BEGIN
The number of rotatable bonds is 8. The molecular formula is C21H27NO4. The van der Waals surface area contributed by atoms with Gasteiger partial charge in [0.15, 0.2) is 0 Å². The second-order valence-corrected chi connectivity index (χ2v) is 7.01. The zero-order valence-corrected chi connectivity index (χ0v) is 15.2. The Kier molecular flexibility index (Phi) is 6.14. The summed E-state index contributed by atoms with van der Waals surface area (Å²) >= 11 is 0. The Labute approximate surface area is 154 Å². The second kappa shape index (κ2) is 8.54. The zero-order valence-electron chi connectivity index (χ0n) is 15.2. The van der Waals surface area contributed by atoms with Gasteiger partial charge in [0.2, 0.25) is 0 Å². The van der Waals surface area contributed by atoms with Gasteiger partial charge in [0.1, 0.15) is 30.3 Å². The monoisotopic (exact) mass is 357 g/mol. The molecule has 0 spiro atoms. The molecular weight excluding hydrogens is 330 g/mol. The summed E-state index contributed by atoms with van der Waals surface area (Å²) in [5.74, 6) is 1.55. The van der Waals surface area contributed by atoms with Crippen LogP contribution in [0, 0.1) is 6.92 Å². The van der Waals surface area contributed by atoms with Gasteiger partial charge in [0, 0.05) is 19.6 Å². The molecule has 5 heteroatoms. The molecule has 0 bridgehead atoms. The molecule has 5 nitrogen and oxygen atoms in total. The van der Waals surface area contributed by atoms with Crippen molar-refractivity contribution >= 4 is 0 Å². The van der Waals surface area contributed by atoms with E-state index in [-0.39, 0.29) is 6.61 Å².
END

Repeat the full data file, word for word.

The number of rotatable bonds is 8. The molecular formula is C21H27NO4. The van der Waals surface area contributed by atoms with Gasteiger partial charge in [0.15, 0.2) is 0 Å². The second-order valence-corrected chi connectivity index (χ2v) is 7.01. The zero-order valence-corrected chi connectivity index (χ0v) is 15.2. The Kier molecular flexibility index (Phi) is 6.14. The summed E-state index contributed by atoms with van der Waals surface area (Å²) >= 11 is 0. The Labute approximate surface area is 154 Å². The second kappa shape index (κ2) is 8.54. The zero-order valence-electron chi connectivity index (χ0n) is 15.2. The van der Waals surface area contributed by atoms with Gasteiger partial charge in [0.2, 0.25) is 0 Å². The van der Waals surface area contributed by atoms with Gasteiger partial charge in [0.1, 0.15) is 30.3 Å². The monoisotopic (exact) mass is 357 g/mol. The molecule has 0 spiro atoms. The molecular weight excluding hydrogens is 330 g/mol. The summed E-state index contributed by atoms with van der Waals surface area (Å²) in [5.74, 6) is 1.55. The van der Waals surface area contributed by atoms with Crippen LogP contribution in [0, 0.1) is 6.92 Å². The van der Waals surface area contributed by atoms with Gasteiger partial charge in [0, 0.05) is 19.6 Å². The molecule has 5 heteroatoms. The molecule has 0 bridgehead atoms. The molecule has 5 nitrogen and oxygen atoms in total. The van der Waals surface area contributed by atoms with Crippen molar-refractivity contribution >= 4 is 0 Å². The van der Waals surface area contributed by atoms with E-state index in [-0.39, 0.29) is 6.61 Å².